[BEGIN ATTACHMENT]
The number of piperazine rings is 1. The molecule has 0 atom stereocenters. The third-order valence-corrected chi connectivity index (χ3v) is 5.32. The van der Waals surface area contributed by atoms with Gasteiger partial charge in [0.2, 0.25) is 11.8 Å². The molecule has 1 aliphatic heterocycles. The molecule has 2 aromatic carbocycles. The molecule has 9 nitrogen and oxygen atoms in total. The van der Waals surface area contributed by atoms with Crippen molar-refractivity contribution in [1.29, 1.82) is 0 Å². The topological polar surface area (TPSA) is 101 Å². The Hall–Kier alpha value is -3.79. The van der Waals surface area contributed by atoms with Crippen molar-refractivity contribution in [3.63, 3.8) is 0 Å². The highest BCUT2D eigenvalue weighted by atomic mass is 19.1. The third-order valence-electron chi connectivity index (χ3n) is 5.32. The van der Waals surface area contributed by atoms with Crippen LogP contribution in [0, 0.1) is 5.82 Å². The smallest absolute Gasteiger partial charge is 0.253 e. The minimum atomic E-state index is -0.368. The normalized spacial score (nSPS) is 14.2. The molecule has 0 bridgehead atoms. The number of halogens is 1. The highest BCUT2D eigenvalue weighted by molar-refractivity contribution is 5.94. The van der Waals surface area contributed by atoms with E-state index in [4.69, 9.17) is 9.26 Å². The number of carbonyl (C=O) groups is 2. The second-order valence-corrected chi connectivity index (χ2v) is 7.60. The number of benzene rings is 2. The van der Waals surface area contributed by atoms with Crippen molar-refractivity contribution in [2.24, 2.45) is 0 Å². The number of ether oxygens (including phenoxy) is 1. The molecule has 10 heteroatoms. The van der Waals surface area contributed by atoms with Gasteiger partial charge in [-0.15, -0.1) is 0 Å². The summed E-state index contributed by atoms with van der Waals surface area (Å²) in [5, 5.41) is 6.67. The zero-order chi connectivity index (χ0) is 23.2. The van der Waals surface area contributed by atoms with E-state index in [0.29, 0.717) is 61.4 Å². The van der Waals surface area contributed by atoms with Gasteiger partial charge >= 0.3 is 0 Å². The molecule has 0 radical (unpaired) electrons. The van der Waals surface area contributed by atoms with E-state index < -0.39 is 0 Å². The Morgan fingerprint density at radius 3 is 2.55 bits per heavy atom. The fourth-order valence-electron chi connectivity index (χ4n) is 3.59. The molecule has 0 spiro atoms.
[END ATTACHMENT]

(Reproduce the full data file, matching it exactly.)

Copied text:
The number of piperazine rings is 1. The molecule has 0 atom stereocenters. The third-order valence-corrected chi connectivity index (χ3v) is 5.32. The van der Waals surface area contributed by atoms with Gasteiger partial charge in [0.2, 0.25) is 11.8 Å². The molecule has 1 aliphatic heterocycles. The molecule has 2 aromatic carbocycles. The molecule has 9 nitrogen and oxygen atoms in total. The van der Waals surface area contributed by atoms with Crippen molar-refractivity contribution in [1.29, 1.82) is 0 Å². The topological polar surface area (TPSA) is 101 Å². The Hall–Kier alpha value is -3.79. The van der Waals surface area contributed by atoms with Crippen molar-refractivity contribution in [3.63, 3.8) is 0 Å². The highest BCUT2D eigenvalue weighted by atomic mass is 19.1. The third-order valence-electron chi connectivity index (χ3n) is 5.32. The van der Waals surface area contributed by atoms with Crippen LogP contribution in [0, 0.1) is 5.82 Å². The smallest absolute Gasteiger partial charge is 0.253 e. The minimum atomic E-state index is -0.368. The normalized spacial score (nSPS) is 14.2. The molecule has 0 bridgehead atoms. The number of halogens is 1. The highest BCUT2D eigenvalue weighted by molar-refractivity contribution is 5.94. The van der Waals surface area contributed by atoms with E-state index in [4.69, 9.17) is 9.26 Å². The number of carbonyl (C=O) groups is 2. The second-order valence-corrected chi connectivity index (χ2v) is 7.60. The number of benzene rings is 2. The van der Waals surface area contributed by atoms with Crippen molar-refractivity contribution in [2.24, 2.45) is 0 Å². The number of ether oxygens (including phenoxy) is 1. The molecule has 10 heteroatoms. The van der Waals surface area contributed by atoms with Gasteiger partial charge in [-0.15, -0.1) is 0 Å². The summed E-state index contributed by atoms with van der Waals surface area (Å²) in [5, 5.41) is 6.67. The zero-order chi connectivity index (χ0) is 23.2. The van der Waals surface area contributed by atoms with E-state index in [0.29, 0.717) is 61.4 Å². The van der Waals surface area contributed by atoms with Gasteiger partial charge >= 0.3 is 0 Å². The molecule has 0 radical (unpaired) electrons. The van der Waals surface area contributed by atoms with E-state index < -0.39 is 0 Å². The Morgan fingerprint density at radius 3 is 2.55 bits per heavy atom. The fourth-order valence-electron chi connectivity index (χ4n) is 3.59. The molecule has 0 spiro atoms.